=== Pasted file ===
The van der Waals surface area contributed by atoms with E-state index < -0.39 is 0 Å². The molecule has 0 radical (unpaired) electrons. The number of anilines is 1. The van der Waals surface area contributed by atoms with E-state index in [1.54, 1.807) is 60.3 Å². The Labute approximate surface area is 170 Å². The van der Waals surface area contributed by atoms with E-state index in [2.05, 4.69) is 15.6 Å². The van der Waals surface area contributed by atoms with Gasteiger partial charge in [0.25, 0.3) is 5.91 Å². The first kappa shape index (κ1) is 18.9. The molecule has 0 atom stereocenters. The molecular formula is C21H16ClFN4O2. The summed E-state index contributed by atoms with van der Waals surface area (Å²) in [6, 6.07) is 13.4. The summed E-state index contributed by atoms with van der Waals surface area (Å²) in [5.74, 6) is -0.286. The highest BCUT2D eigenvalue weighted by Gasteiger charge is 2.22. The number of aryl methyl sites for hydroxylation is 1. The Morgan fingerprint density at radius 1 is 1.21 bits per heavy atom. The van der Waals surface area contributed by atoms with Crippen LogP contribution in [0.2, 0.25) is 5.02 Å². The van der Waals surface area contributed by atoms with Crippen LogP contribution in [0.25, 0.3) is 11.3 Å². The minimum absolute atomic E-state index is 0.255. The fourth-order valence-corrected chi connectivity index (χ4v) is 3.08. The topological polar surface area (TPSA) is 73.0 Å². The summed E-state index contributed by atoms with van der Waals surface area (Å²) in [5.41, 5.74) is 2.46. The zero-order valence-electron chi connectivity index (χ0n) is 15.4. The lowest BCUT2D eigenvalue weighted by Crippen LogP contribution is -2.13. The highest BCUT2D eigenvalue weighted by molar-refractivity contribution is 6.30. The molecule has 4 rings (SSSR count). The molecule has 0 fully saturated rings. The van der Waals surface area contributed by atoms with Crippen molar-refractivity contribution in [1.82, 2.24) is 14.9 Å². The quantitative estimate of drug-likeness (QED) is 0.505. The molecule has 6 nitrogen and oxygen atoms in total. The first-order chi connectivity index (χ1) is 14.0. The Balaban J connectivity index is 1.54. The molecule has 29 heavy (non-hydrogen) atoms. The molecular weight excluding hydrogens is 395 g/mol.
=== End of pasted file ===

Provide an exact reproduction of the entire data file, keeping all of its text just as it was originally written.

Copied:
The van der Waals surface area contributed by atoms with E-state index < -0.39 is 0 Å². The molecule has 0 radical (unpaired) electrons. The number of anilines is 1. The van der Waals surface area contributed by atoms with E-state index in [1.54, 1.807) is 60.3 Å². The Labute approximate surface area is 170 Å². The van der Waals surface area contributed by atoms with E-state index in [2.05, 4.69) is 15.6 Å². The van der Waals surface area contributed by atoms with Gasteiger partial charge in [0.25, 0.3) is 5.91 Å². The first kappa shape index (κ1) is 18.9. The molecule has 0 atom stereocenters. The molecular formula is C21H16ClFN4O2. The summed E-state index contributed by atoms with van der Waals surface area (Å²) in [6, 6.07) is 13.4. The summed E-state index contributed by atoms with van der Waals surface area (Å²) in [5.74, 6) is -0.286. The highest BCUT2D eigenvalue weighted by Gasteiger charge is 2.22. The number of aryl methyl sites for hydroxylation is 1. The Morgan fingerprint density at radius 1 is 1.21 bits per heavy atom. The van der Waals surface area contributed by atoms with Crippen LogP contribution in [0.2, 0.25) is 5.02 Å². The van der Waals surface area contributed by atoms with Crippen LogP contribution in [0.25, 0.3) is 11.3 Å². The minimum absolute atomic E-state index is 0.255. The fourth-order valence-corrected chi connectivity index (χ4v) is 3.08. The topological polar surface area (TPSA) is 73.0 Å². The summed E-state index contributed by atoms with van der Waals surface area (Å²) in [5.41, 5.74) is 2.46. The zero-order valence-electron chi connectivity index (χ0n) is 15.4. The lowest BCUT2D eigenvalue weighted by Crippen LogP contribution is -2.13. The highest BCUT2D eigenvalue weighted by molar-refractivity contribution is 6.30. The molecule has 4 rings (SSSR count). The molecule has 0 fully saturated rings. The van der Waals surface area contributed by atoms with Crippen molar-refractivity contribution in [1.82, 2.24) is 14.9 Å². The quantitative estimate of drug-likeness (QED) is 0.505. The molecule has 6 nitrogen and oxygen atoms in total. The first-order chi connectivity index (χ1) is 14.0. The Balaban J connectivity index is 1.54. The molecule has 29 heavy (non-hydrogen) atoms. The molecular weight excluding hydrogens is 395 g/mol.